"Churches and houses of worship (as well as other public spaces) are subject to the requirements of the Americans with Disabilities Act (ADA). This means that, for public meetings and services, ADA-compliant listening systems should be available on premises.” (See https://www.audiolinks.com/blog/assistive-listening-systems-for-places-of-worship/ for more information.)
There are several types of hearing loss, and other types of assistive listening technology in addition to a microphone may be needed for some individuals to be able to hear clearly. While it is beyond the scope of this article to detail the various assistive listening systems and devices on the market today, technology reviews are plentiful on the internet. For more information check out this link: http://www3.gallaudet.edu/clerc-center/info-to-go/assistive-technology/assistive-technologies.html
Nonetheless, there are additional things to consider that will make it easier for those assembled to hear and understand the message.
· Reduce ambient noise competing for the listener’s attention.
· Face the listener when talking. Don’t speak with your back to the listeners.
· Close the doors between the sanctuary or assembly hall and the outside hallway.
· Consider eliminating the music under the guided meditation.
· Consider visual assistance – e.g. providing handouts, using PowerPoint slides during your presentation, simulcasting video so that all attendees can see the speaker’s face.
· Reserve space in the front of the room for those who have difficulty hearing.
· Use the technology you already have.
It was only at the insistence of a family member that I agreed to have my hearing tested. I have had a preference for years, to sit in the front, and to be positioned in a room so that I am able to see the speaker. I did not know I had a measurable hearing loss that was affecting my quality of life. We had what I thought was a “joke” in my family for years – “Wait while I get my glasses, so I can hear you!” Over the years, I had developed the coping skill of lip-reading. If I cannot see your face, I often cannot discern the words you speak.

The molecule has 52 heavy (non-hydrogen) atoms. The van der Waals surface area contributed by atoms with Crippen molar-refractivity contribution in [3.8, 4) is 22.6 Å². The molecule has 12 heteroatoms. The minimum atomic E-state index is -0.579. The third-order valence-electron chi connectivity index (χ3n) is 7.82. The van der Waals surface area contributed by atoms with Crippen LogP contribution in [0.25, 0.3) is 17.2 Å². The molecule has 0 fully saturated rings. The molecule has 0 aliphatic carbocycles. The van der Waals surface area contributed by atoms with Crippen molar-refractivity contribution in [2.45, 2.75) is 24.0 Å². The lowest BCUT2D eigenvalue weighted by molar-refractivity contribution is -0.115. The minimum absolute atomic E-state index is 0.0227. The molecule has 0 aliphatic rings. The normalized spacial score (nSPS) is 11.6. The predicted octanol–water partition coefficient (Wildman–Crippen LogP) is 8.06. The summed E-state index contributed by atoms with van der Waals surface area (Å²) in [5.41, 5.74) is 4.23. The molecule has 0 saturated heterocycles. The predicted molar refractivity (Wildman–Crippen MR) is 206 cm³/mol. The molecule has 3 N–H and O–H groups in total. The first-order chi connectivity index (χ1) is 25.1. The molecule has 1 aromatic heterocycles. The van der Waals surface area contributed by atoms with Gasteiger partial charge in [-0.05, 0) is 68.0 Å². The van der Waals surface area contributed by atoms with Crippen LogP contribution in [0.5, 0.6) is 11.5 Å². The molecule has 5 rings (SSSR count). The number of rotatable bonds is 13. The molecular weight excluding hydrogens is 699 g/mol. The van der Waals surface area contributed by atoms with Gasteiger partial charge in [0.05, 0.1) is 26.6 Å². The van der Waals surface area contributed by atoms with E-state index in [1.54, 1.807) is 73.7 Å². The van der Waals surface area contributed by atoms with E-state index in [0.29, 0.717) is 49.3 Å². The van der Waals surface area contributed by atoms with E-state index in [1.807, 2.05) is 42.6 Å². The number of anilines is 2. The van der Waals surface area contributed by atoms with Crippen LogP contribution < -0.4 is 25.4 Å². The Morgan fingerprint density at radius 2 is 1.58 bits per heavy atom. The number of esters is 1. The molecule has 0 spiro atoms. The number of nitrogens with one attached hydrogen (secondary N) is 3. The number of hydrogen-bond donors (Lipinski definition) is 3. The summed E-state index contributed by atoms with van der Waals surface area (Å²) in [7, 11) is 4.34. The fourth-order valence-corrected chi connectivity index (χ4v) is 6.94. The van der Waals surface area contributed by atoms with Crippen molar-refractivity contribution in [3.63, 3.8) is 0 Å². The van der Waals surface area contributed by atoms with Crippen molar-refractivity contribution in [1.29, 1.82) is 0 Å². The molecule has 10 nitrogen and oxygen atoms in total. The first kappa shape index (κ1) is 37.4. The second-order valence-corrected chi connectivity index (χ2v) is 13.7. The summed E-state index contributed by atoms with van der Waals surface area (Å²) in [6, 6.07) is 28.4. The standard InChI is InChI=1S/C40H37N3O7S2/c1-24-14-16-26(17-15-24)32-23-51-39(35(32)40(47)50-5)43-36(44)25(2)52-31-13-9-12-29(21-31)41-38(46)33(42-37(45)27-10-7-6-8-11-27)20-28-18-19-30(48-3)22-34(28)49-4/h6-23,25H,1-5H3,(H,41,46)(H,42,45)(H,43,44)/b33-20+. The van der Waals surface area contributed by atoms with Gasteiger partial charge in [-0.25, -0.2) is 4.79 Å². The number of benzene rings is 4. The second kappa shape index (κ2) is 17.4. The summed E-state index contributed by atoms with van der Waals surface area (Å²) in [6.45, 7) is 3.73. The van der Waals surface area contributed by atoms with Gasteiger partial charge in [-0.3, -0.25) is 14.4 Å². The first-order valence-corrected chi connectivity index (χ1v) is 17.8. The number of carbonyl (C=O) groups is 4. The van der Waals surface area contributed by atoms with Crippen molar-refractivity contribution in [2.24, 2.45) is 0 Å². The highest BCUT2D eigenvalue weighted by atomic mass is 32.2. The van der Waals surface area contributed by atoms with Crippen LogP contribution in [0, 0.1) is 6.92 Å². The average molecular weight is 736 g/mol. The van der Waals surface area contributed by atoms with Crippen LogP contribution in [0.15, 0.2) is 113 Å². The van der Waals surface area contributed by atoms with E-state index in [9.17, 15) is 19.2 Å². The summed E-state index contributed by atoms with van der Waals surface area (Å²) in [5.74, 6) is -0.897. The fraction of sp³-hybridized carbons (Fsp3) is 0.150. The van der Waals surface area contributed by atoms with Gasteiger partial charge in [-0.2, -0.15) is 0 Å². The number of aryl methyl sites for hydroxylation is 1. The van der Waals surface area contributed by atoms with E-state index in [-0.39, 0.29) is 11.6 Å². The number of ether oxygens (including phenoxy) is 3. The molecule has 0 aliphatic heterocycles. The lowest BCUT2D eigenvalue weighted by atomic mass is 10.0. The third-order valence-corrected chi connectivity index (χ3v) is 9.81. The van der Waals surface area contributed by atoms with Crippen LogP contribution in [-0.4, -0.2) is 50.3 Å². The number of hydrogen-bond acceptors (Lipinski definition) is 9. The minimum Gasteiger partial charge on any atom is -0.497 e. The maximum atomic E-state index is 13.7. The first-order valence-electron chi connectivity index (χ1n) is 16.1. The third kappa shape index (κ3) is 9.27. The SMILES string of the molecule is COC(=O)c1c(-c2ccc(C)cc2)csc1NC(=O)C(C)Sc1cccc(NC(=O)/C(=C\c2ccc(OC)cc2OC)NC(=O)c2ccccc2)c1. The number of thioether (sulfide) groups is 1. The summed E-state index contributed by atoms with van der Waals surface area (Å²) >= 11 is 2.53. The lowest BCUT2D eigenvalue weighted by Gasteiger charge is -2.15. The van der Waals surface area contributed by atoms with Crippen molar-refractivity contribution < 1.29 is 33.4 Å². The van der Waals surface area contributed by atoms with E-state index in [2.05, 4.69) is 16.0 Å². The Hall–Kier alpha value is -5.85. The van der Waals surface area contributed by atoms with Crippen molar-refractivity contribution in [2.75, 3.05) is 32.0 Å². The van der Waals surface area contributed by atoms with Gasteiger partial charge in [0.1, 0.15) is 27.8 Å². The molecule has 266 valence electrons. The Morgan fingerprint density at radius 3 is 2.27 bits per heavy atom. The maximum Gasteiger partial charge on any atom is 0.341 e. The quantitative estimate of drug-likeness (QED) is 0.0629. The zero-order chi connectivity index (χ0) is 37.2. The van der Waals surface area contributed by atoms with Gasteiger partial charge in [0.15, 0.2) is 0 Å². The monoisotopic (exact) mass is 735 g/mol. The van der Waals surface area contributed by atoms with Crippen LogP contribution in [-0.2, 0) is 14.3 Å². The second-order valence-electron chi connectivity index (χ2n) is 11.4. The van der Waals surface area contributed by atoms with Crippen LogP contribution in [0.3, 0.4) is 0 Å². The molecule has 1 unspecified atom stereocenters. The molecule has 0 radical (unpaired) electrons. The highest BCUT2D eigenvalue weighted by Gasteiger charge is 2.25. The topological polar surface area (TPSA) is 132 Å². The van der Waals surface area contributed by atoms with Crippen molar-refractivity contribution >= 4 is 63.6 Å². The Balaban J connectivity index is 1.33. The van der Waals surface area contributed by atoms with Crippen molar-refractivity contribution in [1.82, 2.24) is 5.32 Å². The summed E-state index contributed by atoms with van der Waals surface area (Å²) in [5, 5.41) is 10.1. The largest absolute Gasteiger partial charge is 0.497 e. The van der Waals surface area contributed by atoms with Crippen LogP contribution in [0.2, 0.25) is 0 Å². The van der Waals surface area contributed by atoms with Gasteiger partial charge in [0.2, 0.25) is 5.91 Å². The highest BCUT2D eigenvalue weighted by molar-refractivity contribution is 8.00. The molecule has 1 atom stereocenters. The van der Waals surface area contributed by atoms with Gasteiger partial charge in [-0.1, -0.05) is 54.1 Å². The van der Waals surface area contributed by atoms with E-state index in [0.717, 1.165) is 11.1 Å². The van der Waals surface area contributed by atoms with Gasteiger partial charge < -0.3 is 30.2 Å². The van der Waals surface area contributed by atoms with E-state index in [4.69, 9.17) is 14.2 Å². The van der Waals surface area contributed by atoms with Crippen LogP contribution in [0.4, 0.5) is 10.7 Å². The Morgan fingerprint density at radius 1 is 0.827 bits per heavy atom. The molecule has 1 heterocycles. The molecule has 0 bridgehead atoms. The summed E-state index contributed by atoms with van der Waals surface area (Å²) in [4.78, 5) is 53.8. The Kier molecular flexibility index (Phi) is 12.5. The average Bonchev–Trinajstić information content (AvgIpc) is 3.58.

I was astounded to learn that my brain was spending an inordinate amount of time and energy “guessing” as to what had been said, filling in the gaps, and making meaning out of the pieces and parts I could actually hear. The hearing loss I experienced fell in the range of “soft” sounds such as the letter “s”, “f”, “p”, “th” and such. I “lose” parts of words, and as I attempt to fill in the gaps, I lose track of the end of the sentence, and thus the context. I get lost. Programmable hearing aids have helped significantly, and yet, I still need visual cues to fully understand what is being said.
I recently attended a daylong workshop. I sat near the projector screen, assuming a PowerPoint would be used for presentations. It was not. I sat where I could see the podium and speakers. The podium was not used, the speakers wandered back and forth in the front of the room, sometimes walking away from me. I sat to one side of the room, to reduce the ambient noise from conversations at surrounding tables. But there was no door between the main room and the vendor hall. Then the attendees and chairs were moved about to accommodate a group exercise. An afternoon speaker chose not to use the microphone. “I speak loudly enough.” Rather than being a renewing experience, the day required an inordinately large listening effort and energy expenditure as I tried to hear.
It’s not about the speaker. It’s about the audience. Use the microphone when one is offered. Please! Whoever has ears to hear, LET them hear!